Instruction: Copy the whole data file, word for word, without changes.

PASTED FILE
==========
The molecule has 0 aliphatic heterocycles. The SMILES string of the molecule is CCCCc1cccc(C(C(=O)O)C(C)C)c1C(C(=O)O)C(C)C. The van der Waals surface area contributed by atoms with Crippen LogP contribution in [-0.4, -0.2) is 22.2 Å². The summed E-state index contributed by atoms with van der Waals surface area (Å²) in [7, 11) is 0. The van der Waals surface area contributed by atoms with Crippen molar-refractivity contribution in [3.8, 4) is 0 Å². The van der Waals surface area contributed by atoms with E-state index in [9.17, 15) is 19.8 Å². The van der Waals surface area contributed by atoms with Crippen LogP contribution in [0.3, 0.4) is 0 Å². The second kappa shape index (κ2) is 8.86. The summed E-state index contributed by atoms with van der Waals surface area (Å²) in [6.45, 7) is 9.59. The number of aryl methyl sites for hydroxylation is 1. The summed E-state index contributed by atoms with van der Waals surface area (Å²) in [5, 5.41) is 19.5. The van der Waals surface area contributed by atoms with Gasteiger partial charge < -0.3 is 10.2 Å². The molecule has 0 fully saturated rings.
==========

The molecule has 0 aliphatic heterocycles. The SMILES string of the molecule is CCCCc1cccc(C(C(=O)O)C(C)C)c1C(C(=O)O)C(C)C. The van der Waals surface area contributed by atoms with Crippen LogP contribution in [-0.4, -0.2) is 22.2 Å². The summed E-state index contributed by atoms with van der Waals surface area (Å²) in [7, 11) is 0. The van der Waals surface area contributed by atoms with Crippen molar-refractivity contribution in [3.8, 4) is 0 Å². The van der Waals surface area contributed by atoms with E-state index in [9.17, 15) is 19.8 Å². The van der Waals surface area contributed by atoms with Crippen LogP contribution in [0.3, 0.4) is 0 Å². The second kappa shape index (κ2) is 8.86. The summed E-state index contributed by atoms with van der Waals surface area (Å²) in [6.45, 7) is 9.59. The number of aryl methyl sites for hydroxylation is 1. The summed E-state index contributed by atoms with van der Waals surface area (Å²) in [5, 5.41) is 19.5. The van der Waals surface area contributed by atoms with Gasteiger partial charge < -0.3 is 10.2 Å². The molecule has 0 fully saturated rings.